Warfarin, your diet, and vitamin K foods

Some foods you eat affect the way warfarin works in your body.It is most important to eat a healthy, consistent, and balanced diet.Eat about the same amount of foods high in vitamin K each day.Contact your provider if there are sudden or big changes in your diet due to illness.Foods with vitamin K that could affect warfarin are listed on the next 2 pages.Tables were adapted from the USDA National Nutrient database for Standard Reference. .

Radish

Both, the root as well as the leaves are commonly eaten as vegetable, salad, stir fry, curry, soup etc.Radish is an extremely low caloric vegetable, adding just 17 calories to the daily diet per 100 gram consumption.Just a little quantum can render a feeling of extreme fullness and satiation which in turn may aid weight loss.A research study from the University of Allahabad, India, published in the Pharmaceutical Biology has revealed that radish root juice possesses hypoglycemic and antidiabetic potential with minimal or no side effects; and that is because radish is a low glycemic-index food that helps stabilize blood glucose levels and provides slow release energy.They contain large amount of vitamin C and beta carotene, which means consuming just 1 cup of this green veggie could make up for more than the daily requirements for the above mentioned nutrients. .

Fruits and Vegetables That Are Low in Vitamin K

If you are taking blood thinners or anticoagulants for a medical condition, you may need to monitor your intake of vitamin K-rich foods.Vitamin K plays an essential role in the chemical process of forming blood clots in your body.Too much vitamin K could interfere with the drugs you are taking and make them ineffective, causing dangerous unintended consequences to your health.Whenever you are injured, whether it is a paper cut or a serious laceration, your body calls upon vitamin K to help protect you from uncontrolled bleeding.Vitamin K1 is the main dietary form found primarily in green leafy vegetables.A deficiency in vitamin K may have a negative effect on proper bone metabolism and increase the risk of osteoporosis.Warfarin (Coumadin) is the most well-known blood thinner, but other forms of this type of medication include phenprocoumon, acenocoumarol and tioclomarol.Suddenly eating foods high in vitamin K may decrease the effect of warfarin.When taking warfarin, the food you eat can have an affect on how effective the drug is in controlling coagulation.To balance your risk of excessive bleeding against the risk of clotting, your doctor will need to monitor how long it takes your blood to form a clot using laboratory measurements called the International Normalised Ratio or INR, and Prothrombin Time, or PT.When the INR reading is too high, it means that your blood is too thin, and you are at a higher risk for bleeding.In other words, eating too much vitamin K rich foods can decrease your INR.Conversely, if you consume less vitamin K rich foods, it can increase your INR and help protect you from blood clotting.For this reason, it's important to know the vitamin K content in all the foods you enjoy and know how much you can eat to stay healthy and keep your INR in check.Be mindful of portions and discuss your regular diet with your doctor in case your warfarin dosage needs to be adjusted.Fruits that contain a minimal amount — less than 3 percent DV — of vitamin K per cup include :.Limit or avoid citrus fruits and use caution when eating blueberries, mangoes and pomegranate, which can affect PT/INR.Meat generally is low in vitamin K, except canned fish packed in oil and abalone.Some foods, especially green leafy vegetables, contain a very high content —over 200 to 450 percent DV — of vitamin K per half-cup serving.If you eat more foods rich in vitamin K, or change your diet in any way, you should check your blood more frequently and work with your doctor to find the right dose of warfarin for you. .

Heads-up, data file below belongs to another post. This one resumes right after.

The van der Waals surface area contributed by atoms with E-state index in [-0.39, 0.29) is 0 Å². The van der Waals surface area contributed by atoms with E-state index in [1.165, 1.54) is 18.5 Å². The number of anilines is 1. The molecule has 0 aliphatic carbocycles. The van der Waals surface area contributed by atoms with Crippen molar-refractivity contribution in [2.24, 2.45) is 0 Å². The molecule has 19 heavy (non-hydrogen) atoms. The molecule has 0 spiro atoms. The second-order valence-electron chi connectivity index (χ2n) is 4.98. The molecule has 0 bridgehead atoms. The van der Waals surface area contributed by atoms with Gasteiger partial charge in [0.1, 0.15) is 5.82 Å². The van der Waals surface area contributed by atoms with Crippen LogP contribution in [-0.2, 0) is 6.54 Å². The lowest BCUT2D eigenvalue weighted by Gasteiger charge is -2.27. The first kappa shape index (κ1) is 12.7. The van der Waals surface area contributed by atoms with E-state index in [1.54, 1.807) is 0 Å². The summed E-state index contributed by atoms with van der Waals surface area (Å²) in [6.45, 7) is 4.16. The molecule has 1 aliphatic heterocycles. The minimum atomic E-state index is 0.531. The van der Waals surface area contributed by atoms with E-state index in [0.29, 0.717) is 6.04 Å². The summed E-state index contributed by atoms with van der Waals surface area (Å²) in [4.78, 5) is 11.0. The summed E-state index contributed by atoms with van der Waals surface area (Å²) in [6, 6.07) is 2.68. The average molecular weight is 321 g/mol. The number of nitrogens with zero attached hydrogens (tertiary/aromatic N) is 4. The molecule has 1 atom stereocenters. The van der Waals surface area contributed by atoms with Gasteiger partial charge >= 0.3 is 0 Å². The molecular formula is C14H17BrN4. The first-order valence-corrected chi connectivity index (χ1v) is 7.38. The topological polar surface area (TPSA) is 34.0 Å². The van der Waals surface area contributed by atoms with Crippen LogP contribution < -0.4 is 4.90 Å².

Amount of Vitamin K (phylloquinone) in Radishes, raw natural

It can be produced by bacteria in our gastrointestinal tract, this manufactured vitamin K is than easily absorbed by our body.There are two natural forms of vitamin K, menaquinones from fish oil, meats, also synthesised in the gut (K2) and phylloquinone from plant source (K1).Beside the bacterial synthesis in our digestive tract we can obtain vitamin K from green leafy vegetables, cabbage, broccoli, kelp, eggs and oats. .

radish – My Warfarin Diet

Given that “acquired taste” is largely the Stockholm syndrome of eating, the net is cast too wide when “beer” is an potential indicator of the “Dark Triad”. .